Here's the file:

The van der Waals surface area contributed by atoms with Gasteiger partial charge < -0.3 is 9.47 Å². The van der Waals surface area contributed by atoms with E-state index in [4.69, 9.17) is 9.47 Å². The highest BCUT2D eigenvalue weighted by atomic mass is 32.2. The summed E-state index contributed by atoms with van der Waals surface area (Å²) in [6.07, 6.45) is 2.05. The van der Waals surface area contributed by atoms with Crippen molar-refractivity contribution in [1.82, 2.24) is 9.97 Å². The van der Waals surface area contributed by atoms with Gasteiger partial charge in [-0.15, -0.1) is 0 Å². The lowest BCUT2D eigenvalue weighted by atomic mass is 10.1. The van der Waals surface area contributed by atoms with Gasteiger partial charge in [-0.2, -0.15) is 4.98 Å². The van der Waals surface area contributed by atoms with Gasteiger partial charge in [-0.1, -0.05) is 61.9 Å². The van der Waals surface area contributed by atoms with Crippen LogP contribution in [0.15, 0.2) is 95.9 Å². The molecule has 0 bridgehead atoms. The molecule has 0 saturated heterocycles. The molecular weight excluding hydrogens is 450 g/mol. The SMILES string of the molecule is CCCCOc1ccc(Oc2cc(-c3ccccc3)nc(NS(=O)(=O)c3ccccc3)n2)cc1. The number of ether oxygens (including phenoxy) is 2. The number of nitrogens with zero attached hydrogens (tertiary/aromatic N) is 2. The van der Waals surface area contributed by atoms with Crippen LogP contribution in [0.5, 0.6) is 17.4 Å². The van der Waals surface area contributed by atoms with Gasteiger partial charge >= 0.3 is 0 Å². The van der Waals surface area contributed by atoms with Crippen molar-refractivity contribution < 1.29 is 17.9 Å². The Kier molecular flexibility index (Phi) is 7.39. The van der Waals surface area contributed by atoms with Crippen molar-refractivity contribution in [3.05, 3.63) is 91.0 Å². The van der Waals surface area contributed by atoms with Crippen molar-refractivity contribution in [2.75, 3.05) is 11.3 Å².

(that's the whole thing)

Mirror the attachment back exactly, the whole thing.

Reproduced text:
The van der Waals surface area contributed by atoms with Gasteiger partial charge < -0.3 is 9.47 Å². The van der Waals surface area contributed by atoms with E-state index in [4.69, 9.17) is 9.47 Å². The highest BCUT2D eigenvalue weighted by atomic mass is 32.2. The summed E-state index contributed by atoms with van der Waals surface area (Å²) in [6.07, 6.45) is 2.05. The van der Waals surface area contributed by atoms with Crippen molar-refractivity contribution in [1.82, 2.24) is 9.97 Å². The van der Waals surface area contributed by atoms with Gasteiger partial charge in [-0.15, -0.1) is 0 Å². The lowest BCUT2D eigenvalue weighted by atomic mass is 10.1. The van der Waals surface area contributed by atoms with Gasteiger partial charge in [-0.2, -0.15) is 4.98 Å². The van der Waals surface area contributed by atoms with Gasteiger partial charge in [-0.1, -0.05) is 61.9 Å². The van der Waals surface area contributed by atoms with Crippen LogP contribution in [0.15, 0.2) is 95.9 Å². The molecule has 0 bridgehead atoms. The molecule has 0 saturated heterocycles. The molecular weight excluding hydrogens is 450 g/mol. The SMILES string of the molecule is CCCCOc1ccc(Oc2cc(-c3ccccc3)nc(NS(=O)(=O)c3ccccc3)n2)cc1. The number of ether oxygens (including phenoxy) is 2. The number of nitrogens with zero attached hydrogens (tertiary/aromatic N) is 2. The van der Waals surface area contributed by atoms with Crippen LogP contribution in [0.5, 0.6) is 17.4 Å². The van der Waals surface area contributed by atoms with Gasteiger partial charge >= 0.3 is 0 Å². The van der Waals surface area contributed by atoms with Crippen molar-refractivity contribution < 1.29 is 17.9 Å². The Kier molecular flexibility index (Phi) is 7.39. The van der Waals surface area contributed by atoms with Crippen molar-refractivity contribution in [3.05, 3.63) is 91.0 Å². The van der Waals surface area contributed by atoms with Crippen molar-refractivity contribution in [2.75, 3.05) is 11.3 Å².